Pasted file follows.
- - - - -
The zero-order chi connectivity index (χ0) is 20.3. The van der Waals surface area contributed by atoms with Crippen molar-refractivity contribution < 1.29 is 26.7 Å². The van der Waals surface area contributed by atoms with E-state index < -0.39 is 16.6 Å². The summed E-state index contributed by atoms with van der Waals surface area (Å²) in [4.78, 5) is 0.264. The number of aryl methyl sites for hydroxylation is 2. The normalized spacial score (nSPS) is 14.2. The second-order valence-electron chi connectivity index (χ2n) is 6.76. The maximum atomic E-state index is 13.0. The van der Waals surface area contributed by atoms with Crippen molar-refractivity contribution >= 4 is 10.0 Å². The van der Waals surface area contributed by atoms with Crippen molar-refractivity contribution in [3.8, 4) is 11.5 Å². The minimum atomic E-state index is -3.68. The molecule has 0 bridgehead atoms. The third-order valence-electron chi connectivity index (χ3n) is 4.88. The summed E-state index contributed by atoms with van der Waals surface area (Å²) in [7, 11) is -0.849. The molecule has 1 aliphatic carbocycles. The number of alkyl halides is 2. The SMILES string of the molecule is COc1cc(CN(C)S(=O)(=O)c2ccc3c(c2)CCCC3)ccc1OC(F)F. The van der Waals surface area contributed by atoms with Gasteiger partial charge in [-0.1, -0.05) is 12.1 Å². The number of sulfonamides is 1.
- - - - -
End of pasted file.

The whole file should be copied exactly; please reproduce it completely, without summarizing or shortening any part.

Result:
The zero-order chi connectivity index (χ0) is 20.3. The van der Waals surface area contributed by atoms with Crippen molar-refractivity contribution < 1.29 is 26.7 Å². The van der Waals surface area contributed by atoms with E-state index < -0.39 is 16.6 Å². The summed E-state index contributed by atoms with van der Waals surface area (Å²) in [4.78, 5) is 0.264. The number of aryl methyl sites for hydroxylation is 2. The normalized spacial score (nSPS) is 14.2. The second-order valence-electron chi connectivity index (χ2n) is 6.76. The maximum atomic E-state index is 13.0. The van der Waals surface area contributed by atoms with Crippen molar-refractivity contribution >= 4 is 10.0 Å². The van der Waals surface area contributed by atoms with Crippen molar-refractivity contribution in [3.8, 4) is 11.5 Å². The minimum atomic E-state index is -3.68. The molecule has 0 bridgehead atoms. The third-order valence-electron chi connectivity index (χ3n) is 4.88. The summed E-state index contributed by atoms with van der Waals surface area (Å²) in [7, 11) is -0.849. The molecule has 1 aliphatic carbocycles. The number of alkyl halides is 2. The SMILES string of the molecule is COc1cc(CN(C)S(=O)(=O)c2ccc3c(c2)CCCC3)ccc1OC(F)F. The van der Waals surface area contributed by atoms with Gasteiger partial charge in [-0.1, -0.05) is 12.1 Å². The number of sulfonamides is 1.